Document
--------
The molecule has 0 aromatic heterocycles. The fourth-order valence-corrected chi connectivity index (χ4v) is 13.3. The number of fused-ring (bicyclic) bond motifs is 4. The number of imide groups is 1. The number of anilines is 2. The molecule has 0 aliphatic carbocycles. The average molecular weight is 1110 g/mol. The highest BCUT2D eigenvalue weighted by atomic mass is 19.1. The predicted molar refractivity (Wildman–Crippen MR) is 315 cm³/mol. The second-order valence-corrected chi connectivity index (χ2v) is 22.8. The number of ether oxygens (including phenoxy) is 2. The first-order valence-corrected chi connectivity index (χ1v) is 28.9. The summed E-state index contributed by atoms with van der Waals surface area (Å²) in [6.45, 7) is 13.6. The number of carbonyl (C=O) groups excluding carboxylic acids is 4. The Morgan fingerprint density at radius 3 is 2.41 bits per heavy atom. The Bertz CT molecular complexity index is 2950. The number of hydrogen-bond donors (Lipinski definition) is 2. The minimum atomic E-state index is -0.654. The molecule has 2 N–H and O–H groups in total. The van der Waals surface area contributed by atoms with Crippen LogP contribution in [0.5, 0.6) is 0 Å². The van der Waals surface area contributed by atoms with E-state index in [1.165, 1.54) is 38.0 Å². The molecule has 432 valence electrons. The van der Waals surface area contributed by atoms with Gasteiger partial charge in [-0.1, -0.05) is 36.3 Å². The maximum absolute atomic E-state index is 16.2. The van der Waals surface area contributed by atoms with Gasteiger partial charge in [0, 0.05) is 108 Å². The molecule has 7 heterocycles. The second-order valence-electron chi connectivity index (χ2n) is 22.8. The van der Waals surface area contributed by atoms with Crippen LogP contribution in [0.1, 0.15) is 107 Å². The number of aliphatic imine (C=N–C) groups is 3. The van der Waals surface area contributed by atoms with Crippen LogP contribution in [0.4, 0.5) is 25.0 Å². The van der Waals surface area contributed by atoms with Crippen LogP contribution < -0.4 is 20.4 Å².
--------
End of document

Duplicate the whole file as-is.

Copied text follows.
The molecule has 0 aromatic heterocycles. The fourth-order valence-corrected chi connectivity index (χ4v) is 13.3. The number of fused-ring (bicyclic) bond motifs is 4. The number of imide groups is 1. The number of anilines is 2. The molecule has 0 aliphatic carbocycles. The average molecular weight is 1110 g/mol. The highest BCUT2D eigenvalue weighted by atomic mass is 19.1. The predicted molar refractivity (Wildman–Crippen MR) is 315 cm³/mol. The second-order valence-corrected chi connectivity index (χ2v) is 22.8. The number of ether oxygens (including phenoxy) is 2. The first-order valence-corrected chi connectivity index (χ1v) is 28.9. The summed E-state index contributed by atoms with van der Waals surface area (Å²) in [6.45, 7) is 13.6. The number of carbonyl (C=O) groups excluding carboxylic acids is 4. The Morgan fingerprint density at radius 3 is 2.41 bits per heavy atom. The Bertz CT molecular complexity index is 2950. The number of hydrogen-bond donors (Lipinski definition) is 2. The minimum atomic E-state index is -0.654. The molecule has 2 N–H and O–H groups in total. The van der Waals surface area contributed by atoms with Crippen LogP contribution in [0.5, 0.6) is 0 Å². The van der Waals surface area contributed by atoms with E-state index in [1.165, 1.54) is 38.0 Å². The molecule has 432 valence electrons. The van der Waals surface area contributed by atoms with Gasteiger partial charge in [-0.1, -0.05) is 36.3 Å². The maximum absolute atomic E-state index is 16.2. The van der Waals surface area contributed by atoms with Gasteiger partial charge in [0, 0.05) is 108 Å². The molecule has 7 heterocycles. The second-order valence-electron chi connectivity index (χ2n) is 22.8. The van der Waals surface area contributed by atoms with Crippen LogP contribution in [0.1, 0.15) is 107 Å². The number of aliphatic imine (C=N–C) groups is 3. The van der Waals surface area contributed by atoms with Crippen LogP contribution in [0.4, 0.5) is 25.0 Å². The van der Waals surface area contributed by atoms with Crippen LogP contribution < -0.4 is 20.4 Å².